Count Us In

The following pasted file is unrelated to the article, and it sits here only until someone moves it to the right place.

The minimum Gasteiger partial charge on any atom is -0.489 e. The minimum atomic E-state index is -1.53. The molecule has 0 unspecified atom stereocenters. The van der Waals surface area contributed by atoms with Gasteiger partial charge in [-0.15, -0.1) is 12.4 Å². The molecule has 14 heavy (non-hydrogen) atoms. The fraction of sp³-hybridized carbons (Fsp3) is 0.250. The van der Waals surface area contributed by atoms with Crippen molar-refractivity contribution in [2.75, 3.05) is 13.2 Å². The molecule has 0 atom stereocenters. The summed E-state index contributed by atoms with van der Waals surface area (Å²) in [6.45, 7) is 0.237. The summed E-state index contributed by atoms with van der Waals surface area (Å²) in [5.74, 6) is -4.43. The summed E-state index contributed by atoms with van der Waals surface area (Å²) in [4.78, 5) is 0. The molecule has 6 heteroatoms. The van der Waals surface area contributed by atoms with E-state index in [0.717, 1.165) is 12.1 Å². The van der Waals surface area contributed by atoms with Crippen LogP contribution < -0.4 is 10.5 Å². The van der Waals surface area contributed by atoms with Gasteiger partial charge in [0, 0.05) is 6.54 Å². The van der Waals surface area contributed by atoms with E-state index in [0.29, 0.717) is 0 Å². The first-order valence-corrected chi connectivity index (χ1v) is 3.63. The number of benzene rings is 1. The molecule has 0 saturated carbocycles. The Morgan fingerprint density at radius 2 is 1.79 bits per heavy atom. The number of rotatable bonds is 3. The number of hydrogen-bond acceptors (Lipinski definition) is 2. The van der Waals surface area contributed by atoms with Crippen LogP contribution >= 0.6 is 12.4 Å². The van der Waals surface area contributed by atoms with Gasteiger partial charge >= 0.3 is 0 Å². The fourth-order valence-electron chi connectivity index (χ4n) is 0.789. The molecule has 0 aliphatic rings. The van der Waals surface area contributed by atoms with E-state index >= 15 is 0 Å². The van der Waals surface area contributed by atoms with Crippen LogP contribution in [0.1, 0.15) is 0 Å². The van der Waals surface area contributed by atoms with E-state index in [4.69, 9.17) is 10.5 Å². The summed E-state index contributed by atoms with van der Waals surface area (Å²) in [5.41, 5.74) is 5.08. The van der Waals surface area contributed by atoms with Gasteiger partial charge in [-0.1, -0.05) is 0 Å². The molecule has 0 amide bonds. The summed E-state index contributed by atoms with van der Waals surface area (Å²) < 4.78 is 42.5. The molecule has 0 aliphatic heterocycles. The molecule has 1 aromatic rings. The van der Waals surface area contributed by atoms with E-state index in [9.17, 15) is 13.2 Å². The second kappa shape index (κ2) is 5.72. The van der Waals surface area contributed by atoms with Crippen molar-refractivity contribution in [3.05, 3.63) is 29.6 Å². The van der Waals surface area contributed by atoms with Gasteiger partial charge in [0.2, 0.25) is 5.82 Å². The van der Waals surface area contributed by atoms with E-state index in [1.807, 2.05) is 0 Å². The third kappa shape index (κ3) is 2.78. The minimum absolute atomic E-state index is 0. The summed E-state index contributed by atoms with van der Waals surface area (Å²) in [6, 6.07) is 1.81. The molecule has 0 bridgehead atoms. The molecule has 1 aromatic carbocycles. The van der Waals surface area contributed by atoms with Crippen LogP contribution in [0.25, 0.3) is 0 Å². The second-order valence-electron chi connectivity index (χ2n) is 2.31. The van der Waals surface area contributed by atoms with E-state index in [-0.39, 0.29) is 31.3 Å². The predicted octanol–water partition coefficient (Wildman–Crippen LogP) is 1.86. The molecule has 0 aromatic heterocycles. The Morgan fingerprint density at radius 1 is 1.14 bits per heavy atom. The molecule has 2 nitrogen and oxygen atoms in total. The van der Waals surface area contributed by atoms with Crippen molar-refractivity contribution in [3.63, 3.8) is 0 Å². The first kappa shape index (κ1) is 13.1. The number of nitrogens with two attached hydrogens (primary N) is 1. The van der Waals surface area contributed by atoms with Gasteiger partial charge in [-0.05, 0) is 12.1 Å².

The multinational F-35 stealth fighter program has gotten a boost with last week’s decision by the Norwegian Ministry of Defence to recommend the Lockheed Martin-built aircraft to the nation’s parliament as the preferred option to be Norway’s future fighter capability. This came after an evaluation of it against the Saab Gripen NG model. According to a release Nov. 24 from the office of the Norwegian prime minister, the F-35 is the “only candidate” that fulfils the country’s operational requirements. It is also offered at a comparably lower price. In the same statement, Norwegian Minister of Defence Anne-Grete Strøm-Erichsen said Norway had deemed the F-35 the better candidate for “intelligence and surveillance, counterair, air interdiction, and anti-surface warfare. The F-35 program will also offer “substantial opportunities for Norwegian industry,” she said. With the decision, Norway joins seven of the eight international F-35 partners that have completed their future fighter analysis and identified the F-35 as the preferred option. The lone outlier is Denmark, which is still conducting its own competition and is expected to announce its decision next year. “We’re very pleased with the announcement and are committed to supporting the Norwegian government in moving forward with the F-35,” said Tom Burbage, Lockheed Martin executive vice president and manager of F-35 program integration, in a Lockheed release Nov. 21. Norway plans to acquire 48 F-35s to replace its F-16s, with first delivery planned in 2016. Israel, which is not involved in the aircraft’s development, also intends to acquire the F-35.